Royal Parks calls off bike time trials after spate of collisions with pedestrians

Bike time trials at a royal park have been cancelled after The Telegraph revealed a speeding cyclist could not be prosecuted[1] over his fatal collision with a pedestrian at Regent’s Park.

The Royal Parks has announced the suspension of two annual time trial events at Richmond Park amid fears cyclists would exceed the 20mph speed limit and pose a threat to visitors.

The charity, which runs 5,000 acres of parkland in the capital, said the time trials were cancelled “as they directly encourage cyclists to go faster than the speed limit on the road”.

Members of cycling clubs, many of whom compete for the fastest laps and monitor their speed through GPS apps such as Strava[2], can routinely exceed the speed limit because those road rules do not apply to them.

The Richmond Park Time Trials, which are organised by the London Dynamo cycling club and attract more than 100 entrants, were due to be held in June and July.

A spokesman for the Royal Parks said the cancellation was due to “several cycling-related incidents” within the eight parks it oversees.

Hilda Griffiths

Hilda Griffiths, 81, died from her injuries after being hit by a speeding cyclist at Regent’s Park

In May, The Telegraph revealed how Hilda Griffiths, 81, died weeks after receiving serious injuries in the collision with a cyclist in a “fast group” doing time trials in Regent’s Park.

Brian Fitzgerald, a director at Credit Suisse and member of the Muswell Hill Peloton cycling club, was travelling at up to 29mph in an aerodynamic “pace line” formation to maximise speed when he struck the retired nursery teacher who stepped into the road in June 2022.

Mr Fitzgerald told an inquest he had zero-reaction time, explaining how cyclists are not legally required to obey speed limits.

Police concluded there was “insufficient evidence for a real prospect of conviction” and the case was closed because there were “no specific” speed limits for cyclists.

Mrs Griffiths, from Marylebone, central London, succumbed to her injuries after 59 days. 

Because she died more than a month after the collision, her death is not counted as a pedestrian dying from a collision with a cyclist on official data.

Gerard Griffiths, the son of Mrs Griffiths, voiced concern at speeding cyclists

Gerard Griffiths, the son of Mrs Griffiths, told of his concern over cyclists

Credit: Geoff Pugh

The Telegraph then revealed how a woman suffered severe facial injuries at the same spot when a cyclist[3] on the wrong side of the road overtaking a car collided with her.

Gerard Griffiths, the son of Mrs Griffiths, voiced concern[4] at speeding cyclists, saying: “I believe attitudes need to change among cyclists who use Regent’s Park for training.”

He added that the park had become a “velodrome for those who take cycling seriously and have high-performance carbon fibre bikes, riding in groups sometimes as large as 25, and in full club kit”.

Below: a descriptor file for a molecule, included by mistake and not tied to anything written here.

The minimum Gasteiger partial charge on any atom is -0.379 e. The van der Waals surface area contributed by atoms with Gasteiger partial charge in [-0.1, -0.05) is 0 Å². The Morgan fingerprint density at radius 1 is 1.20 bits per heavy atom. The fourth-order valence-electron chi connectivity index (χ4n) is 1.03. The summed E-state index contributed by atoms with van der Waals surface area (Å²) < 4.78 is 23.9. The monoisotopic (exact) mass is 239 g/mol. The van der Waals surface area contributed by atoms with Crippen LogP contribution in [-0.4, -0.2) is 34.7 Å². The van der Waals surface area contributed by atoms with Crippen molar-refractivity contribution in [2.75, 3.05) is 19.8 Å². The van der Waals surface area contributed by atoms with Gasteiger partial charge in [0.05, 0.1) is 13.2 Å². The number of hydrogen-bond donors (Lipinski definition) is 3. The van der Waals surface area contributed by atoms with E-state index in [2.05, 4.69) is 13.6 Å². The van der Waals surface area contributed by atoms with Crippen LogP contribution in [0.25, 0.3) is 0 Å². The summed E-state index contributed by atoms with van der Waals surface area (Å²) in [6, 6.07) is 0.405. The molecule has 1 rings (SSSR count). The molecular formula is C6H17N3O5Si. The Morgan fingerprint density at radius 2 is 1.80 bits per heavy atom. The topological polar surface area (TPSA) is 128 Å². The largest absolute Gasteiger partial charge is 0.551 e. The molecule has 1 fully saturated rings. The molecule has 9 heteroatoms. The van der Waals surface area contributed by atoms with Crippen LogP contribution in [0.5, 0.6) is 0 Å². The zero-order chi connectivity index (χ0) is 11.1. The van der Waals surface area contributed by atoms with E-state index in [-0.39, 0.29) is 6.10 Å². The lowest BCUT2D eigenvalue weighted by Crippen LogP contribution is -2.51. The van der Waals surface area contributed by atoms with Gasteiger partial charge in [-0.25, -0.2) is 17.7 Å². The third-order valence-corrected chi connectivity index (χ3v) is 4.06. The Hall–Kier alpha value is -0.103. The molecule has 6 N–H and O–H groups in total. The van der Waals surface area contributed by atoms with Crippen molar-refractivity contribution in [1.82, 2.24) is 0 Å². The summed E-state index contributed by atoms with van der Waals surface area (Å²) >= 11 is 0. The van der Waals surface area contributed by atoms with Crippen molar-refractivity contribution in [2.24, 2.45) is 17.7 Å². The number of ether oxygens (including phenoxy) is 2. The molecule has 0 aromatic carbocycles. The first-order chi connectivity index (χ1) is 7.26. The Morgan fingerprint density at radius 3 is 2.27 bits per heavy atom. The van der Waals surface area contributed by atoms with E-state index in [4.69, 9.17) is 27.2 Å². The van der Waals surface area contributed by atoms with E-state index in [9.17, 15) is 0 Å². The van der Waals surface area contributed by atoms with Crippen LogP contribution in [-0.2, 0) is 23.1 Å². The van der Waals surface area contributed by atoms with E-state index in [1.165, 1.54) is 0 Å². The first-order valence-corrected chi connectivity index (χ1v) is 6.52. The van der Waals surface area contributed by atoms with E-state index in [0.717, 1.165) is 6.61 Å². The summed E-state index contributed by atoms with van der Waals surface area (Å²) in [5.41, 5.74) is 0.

The coverage of such incidents prompted the Royal Parks to contact Strava to ask it to remove the parks from its platform in an attempt to prevent cyclist clubs from using public roads as race tracks.

A Royal Parks spokesman said: “Following several cycling-related incidents within the Royal Parks, linked to a minority of people cycling at excessive speeds, it is our duty to take action to minimise the risk of accidents and our priority to ensure the safety of all cyclists together with other visitors.

“We strive to create a relaxing and welcoming environment for the cycling community. 

“We have reduced cut-through motor traffic and invested in safety measures to protect cyclists, pedestrians and other road users, including the equine community.”

She added: “We continue to review and explore our current cycling events, our cycling policy and the infrastructure across the Royal Parks.

“During this period of review, we have taken the decision to not permit the time trial events on June 23 and July 7, as they directly encourage cyclists to go faster than the speed limit of the road.”

‌It is understood the ban could be made permanent.

Andy Taylor, chairman of London Dynamo, told The Telegraph he was “disappointed” that their “key events”, which have been held for 15 years, had been cancelled and he was eager to discuss with Royal Parks future cycling strategy.

He insisted the organised trials had a full risk assessment conducted beforehand and were held from 6am when few pedestrians or cars were in the park.

Although he admitted some cyclists could exceed the 20mph limit on downhill sections, Mr Taylor said the cancellation of the events would affect youngsters and para-cycling groups, some of whom go on to take up the sport at a high level.

Both Labour and Conservatives have now pledged to modernise laws so that cyclists who kill or maim can face new tougher sentences.

Cyclists who kill while riding recklessly or dangerously are currently only likely to face a maximum two years imprisonment under a Victorian “wanton or furious driving” charge.

Relatives of those killed after collisions with cyclists – some riding on the pavement or on bikes with no front brakes – say they should face the same life sentence as motorists convicted of causing death by dangerous driving.

Sir Iain Duncan Smith[5] tabled a series of amendments to the Criminal Justice Bill that would lead to those riding pedal bicycles, e-bikes, electric scooters, unicycles and “personal transporters” facing new tougher penalties if they injure or kill pedestrians.


  1. ^ speeding cyclist could not be prosecuted (
  2. ^ compete for the fastest laps and monitor their speed through GPS apps such as Strava (
  3. ^ woman suffered severe facial injuries at the same spot when a cyclist (
  4. ^ Gerard Griffiths, the son of Mrs Griffiths, voiced concern (
  5. ^ Sir Iain Duncan Smith (